COVID & Counterfeit

by: Lindsay Harbers

COVID & C o u n t e r f e i t 

Avoiding counterfeit in a virtual world.

My doorbell rang three times today. Each time, another package from an online purchase was delivered. If you’re like me, the majority of my shopping this year (holiday and otherwise) has been done from the comfort of my couch as local restrictions are limiting in-store shoppingAnd with December now upon us, experts are seeing a record number of online purchases (up 99.3% from February of last year, before the pandemic lock-down) at a time when overall retail sales are down.

With the COVID-19 pandemic entering its ninth month, nearly everything has changed about daily life in obvious ways, but the influence of this virus has reached into places you might not think to look. The uncertain economic climate along with the increase in online shopping has given rise to a perfect storm for counterfeit products. Third-party marketplaces, which rely on consumer due diligence to vet purchases, are often full of similar looking and sounding products.

Here are some of the ways that vendors trying to capitalize on the brand equity of another product have been bolstered by the unique circumstances of 2020:

    • Some items have experienced an unprecedented spike in demand that far outstrips the capacity for many businesses to keep up, meaning people are turning to websites or vendors they may not be familiar with or are not applying the typical scrutiny that might be applied to online purchases, simply because their need for the product is great. If a 3rd party vendor has multiple listings for similar looking products, purchasers may not think to examine each listing for details. 
    • Financial insecurity means people may be enticed by familiar looking products that are offered at a lower price point.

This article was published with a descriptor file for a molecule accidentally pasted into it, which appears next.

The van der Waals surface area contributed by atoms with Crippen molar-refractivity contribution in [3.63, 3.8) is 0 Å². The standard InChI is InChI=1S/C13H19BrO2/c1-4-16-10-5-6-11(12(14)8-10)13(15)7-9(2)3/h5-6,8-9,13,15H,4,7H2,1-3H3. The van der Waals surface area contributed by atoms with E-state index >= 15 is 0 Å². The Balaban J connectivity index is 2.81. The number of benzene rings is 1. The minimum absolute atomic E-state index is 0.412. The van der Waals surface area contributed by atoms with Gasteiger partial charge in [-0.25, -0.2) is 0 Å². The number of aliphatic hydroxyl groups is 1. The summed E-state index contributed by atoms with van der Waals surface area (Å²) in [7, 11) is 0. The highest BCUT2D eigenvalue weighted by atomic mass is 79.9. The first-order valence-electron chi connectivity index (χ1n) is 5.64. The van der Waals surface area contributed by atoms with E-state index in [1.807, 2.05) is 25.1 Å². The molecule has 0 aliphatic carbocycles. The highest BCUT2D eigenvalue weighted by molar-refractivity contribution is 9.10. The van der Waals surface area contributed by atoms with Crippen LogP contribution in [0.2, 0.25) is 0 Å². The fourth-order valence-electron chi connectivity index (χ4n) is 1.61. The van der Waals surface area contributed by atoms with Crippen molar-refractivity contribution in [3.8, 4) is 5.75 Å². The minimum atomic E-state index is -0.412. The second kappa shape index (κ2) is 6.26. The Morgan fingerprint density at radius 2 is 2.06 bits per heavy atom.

• Vendors can use pictures of legitimate products to represent their counterfeit ones quite easily. Consumers, who don’t have to option to inspect a physical product, must rely on the information and photographic evidence they are provided with online.
    • Reviews can be tricky because, if someone is unaware that they have purchased a counterfeit product, they may leave reviews on the incorrect vendor which makes identifying counterfeits more difficult. 

How can this happen if a legitimate business has taken the steps to protect their products and services through patents, trademarks or copyrights? Again, the pandemic has put many in a position where they may be limited in how they can react.  

Businesses had to pivot rapidly to compensate for lost revenue due to shut-downs and restrictions and can be out of pocket for many of the COVID induced safety updates or changes to business operations. This means they may not be as diligent about monitoring for IP infringement because their current priorities are elsewhere, or they may not have the financial resources to pursue legal recourse. 

Consumers can do their due diligence to protect themselves from counterfeit products online but as a business or manufacturer, what can you do to protect your business and brand from counterfeit products or IP infringement? 

Use IP marking whenever possible to help clients and consumers recognize you. Be diligent about keeping records that show a history of product development and branding to back you up in the event of a dispute or claim against you. Make monitoring for competitor products a priorityKnow how to recognize IP infringement, just because a product is similar, does not necessarily mean they are guilty of infringement. If someone is infringing on your rights, notify the vendor platform and/or reach out to the seller directly – sometimes this is enough to stop sales before having to resort to expensive legal actions.

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